If I could choose only one healthcare topic two months before the election, it would be…

…difficult to choose.

  1. The escalating cost of drugs is an election year favorite
  2. Then there are several reports this week that electronic health records are a PITA to doctors, and I don’t mean the kind wrapped in flatbread
  3. Let’s not forget the fact that the Affordable Care Act is anything but – for patients who have to pay the rates (as opposed to those who get government subsidies) and for the health insurance companies trying to provide them

I thought about posting a request for a vote and then expound on the most popular topic. Each one, however, is so rich with possibility. Let’s not let any of them lie fallow.

The Escalating Cost of Drugs

Pharmaceutical companies are under public scrutiny for raising prices. We’ve had the Shkreli scandal and now another company is in the news for increases from about $100 to $600 over the course of about 8 years, give or take. Ouch. If you are a patient paying full price out of pocket, or even some copay that amounts to about 25% of the full cost, you feel that. Not seen in this diagram, however, is that much of this product finds its way into schools for free to save the lives of children.

After the public outcry, this particular manufacturer immediately cut the cost of its drug by half, then introduced a generic version.

There is the potential for a trend here. If the manufacturer releases its own generic, it wins whether it’s playing on the swings or the sliding board. And I am sure that this manufacturer’s price hike will remain political fodder for the next few months because hating on the pharmaceutical industry is such an easy win for a politician pandering to public opinion.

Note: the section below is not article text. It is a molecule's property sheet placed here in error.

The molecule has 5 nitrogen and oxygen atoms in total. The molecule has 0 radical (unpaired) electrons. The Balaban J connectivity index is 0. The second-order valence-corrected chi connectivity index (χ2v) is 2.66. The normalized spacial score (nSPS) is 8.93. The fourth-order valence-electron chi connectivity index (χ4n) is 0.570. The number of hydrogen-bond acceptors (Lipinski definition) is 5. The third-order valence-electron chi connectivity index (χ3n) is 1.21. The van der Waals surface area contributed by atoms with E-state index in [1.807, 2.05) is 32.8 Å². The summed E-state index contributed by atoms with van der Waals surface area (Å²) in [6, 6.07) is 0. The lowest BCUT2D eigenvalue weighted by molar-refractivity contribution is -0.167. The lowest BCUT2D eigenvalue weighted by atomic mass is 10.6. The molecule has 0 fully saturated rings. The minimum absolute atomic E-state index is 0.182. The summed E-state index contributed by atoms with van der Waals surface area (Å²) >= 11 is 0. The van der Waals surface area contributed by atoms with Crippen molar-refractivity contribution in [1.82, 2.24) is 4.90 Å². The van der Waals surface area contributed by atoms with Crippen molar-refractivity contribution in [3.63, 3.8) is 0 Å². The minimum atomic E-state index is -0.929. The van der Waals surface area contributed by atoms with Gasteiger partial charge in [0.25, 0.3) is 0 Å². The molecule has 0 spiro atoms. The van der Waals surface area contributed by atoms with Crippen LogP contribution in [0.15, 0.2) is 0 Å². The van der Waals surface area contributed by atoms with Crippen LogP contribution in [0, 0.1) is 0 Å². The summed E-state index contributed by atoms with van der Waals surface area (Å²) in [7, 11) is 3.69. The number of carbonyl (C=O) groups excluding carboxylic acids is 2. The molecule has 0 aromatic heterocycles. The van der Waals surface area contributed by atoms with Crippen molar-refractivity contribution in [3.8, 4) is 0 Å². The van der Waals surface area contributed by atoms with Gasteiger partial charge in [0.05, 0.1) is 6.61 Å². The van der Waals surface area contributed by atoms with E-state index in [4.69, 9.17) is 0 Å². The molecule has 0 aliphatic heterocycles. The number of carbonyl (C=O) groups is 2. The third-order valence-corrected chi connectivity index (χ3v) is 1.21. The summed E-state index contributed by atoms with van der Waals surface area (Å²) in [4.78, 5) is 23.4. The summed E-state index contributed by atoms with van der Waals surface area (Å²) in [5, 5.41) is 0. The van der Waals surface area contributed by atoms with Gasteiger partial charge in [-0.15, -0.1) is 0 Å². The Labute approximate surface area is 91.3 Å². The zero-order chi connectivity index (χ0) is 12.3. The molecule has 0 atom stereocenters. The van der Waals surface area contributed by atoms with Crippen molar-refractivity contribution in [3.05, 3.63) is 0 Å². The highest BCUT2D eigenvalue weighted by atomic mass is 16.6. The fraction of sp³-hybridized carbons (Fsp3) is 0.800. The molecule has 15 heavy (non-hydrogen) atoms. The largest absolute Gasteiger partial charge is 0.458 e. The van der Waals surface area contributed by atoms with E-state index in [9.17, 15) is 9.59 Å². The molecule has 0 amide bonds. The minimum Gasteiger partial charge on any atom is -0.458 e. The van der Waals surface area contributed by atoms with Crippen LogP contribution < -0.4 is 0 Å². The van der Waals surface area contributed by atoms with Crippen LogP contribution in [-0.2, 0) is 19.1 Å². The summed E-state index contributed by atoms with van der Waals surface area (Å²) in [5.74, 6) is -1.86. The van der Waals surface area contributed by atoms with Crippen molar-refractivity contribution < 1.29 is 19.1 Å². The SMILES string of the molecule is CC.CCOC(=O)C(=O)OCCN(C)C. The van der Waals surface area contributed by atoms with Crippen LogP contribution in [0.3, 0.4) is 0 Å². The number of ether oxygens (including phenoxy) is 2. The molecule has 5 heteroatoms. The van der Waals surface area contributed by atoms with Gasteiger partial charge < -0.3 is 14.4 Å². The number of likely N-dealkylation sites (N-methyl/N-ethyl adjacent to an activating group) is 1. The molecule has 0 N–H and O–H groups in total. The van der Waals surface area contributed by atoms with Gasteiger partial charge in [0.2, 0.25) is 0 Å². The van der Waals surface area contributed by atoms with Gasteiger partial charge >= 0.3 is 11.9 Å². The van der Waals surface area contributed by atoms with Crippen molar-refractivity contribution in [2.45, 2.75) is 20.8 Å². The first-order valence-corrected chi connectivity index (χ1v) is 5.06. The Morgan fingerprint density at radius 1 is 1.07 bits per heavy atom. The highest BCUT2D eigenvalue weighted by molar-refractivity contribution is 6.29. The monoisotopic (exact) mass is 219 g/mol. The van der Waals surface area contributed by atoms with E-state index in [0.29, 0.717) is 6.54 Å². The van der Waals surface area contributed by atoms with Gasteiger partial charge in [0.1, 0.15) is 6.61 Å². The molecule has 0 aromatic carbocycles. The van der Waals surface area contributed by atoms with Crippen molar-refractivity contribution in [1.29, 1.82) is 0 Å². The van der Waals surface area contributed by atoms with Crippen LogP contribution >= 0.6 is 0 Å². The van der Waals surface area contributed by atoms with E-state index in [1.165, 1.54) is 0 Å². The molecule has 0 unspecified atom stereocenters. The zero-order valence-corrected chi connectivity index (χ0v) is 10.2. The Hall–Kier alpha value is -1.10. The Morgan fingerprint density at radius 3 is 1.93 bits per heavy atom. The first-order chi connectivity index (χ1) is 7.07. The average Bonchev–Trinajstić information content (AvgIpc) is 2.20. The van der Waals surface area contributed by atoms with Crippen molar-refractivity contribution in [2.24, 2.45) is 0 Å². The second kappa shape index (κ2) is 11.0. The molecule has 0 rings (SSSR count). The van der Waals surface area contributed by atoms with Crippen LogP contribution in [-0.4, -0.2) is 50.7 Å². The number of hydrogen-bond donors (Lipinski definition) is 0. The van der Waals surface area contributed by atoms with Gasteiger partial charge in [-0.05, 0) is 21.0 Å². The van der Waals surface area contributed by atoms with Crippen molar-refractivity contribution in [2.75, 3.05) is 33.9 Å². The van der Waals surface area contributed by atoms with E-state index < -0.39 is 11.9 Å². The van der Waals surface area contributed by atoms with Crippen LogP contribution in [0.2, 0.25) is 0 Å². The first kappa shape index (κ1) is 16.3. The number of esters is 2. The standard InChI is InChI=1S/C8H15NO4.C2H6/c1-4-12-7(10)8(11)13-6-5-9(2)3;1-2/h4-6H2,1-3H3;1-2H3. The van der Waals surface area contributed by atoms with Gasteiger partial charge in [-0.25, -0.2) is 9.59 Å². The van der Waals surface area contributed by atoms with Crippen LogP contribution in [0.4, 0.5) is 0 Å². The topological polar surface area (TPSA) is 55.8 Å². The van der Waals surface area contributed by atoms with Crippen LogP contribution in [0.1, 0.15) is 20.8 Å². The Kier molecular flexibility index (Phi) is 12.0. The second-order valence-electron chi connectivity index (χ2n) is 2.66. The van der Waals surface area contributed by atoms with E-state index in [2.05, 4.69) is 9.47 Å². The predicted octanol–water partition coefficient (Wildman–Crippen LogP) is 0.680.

Beware the legislation that arises from this controversy.

Electronic Health Records

I would say it myself, except this writer said it so much better:

Electronic health records slow doctors down and distract them from meaningful face time caring for patients.

That is the sad but unsurprising finding of a time and motion study published in Tuesday’s Annals of Internal Medicine. A team of researchers determined that physicians are spending almost half of their time in the office on electronic health records (EHRs) and desk work and just 27 percent on face time with patients — which is what the vast majority of doctors went into medicine to do. Once they get home, they average another one to two hours completing EHRs…

…This is a shared problem with more than enough culpability to go around. Vendors like my company, athenahealth, and others have been required to develop EHRs that satisfy government regulations rather than the needs of providers and patients.

With limited authority and the best of intentions to oversee EHR certification and adoption, the Office of the National Coordinator for Health Information Technology continues to inflict enormous pain on our nation’s providers and care teams, turning caregivers into box-checkers and inadvertently limiting the private sector from innovating.

Motivated by more than $30 billion in incentives, vendors have lined up happily to ride the wave, building EHRs that satisfy government requirements but make it increasingly difficult and less rewarding to care for patients.

[end of excerpt]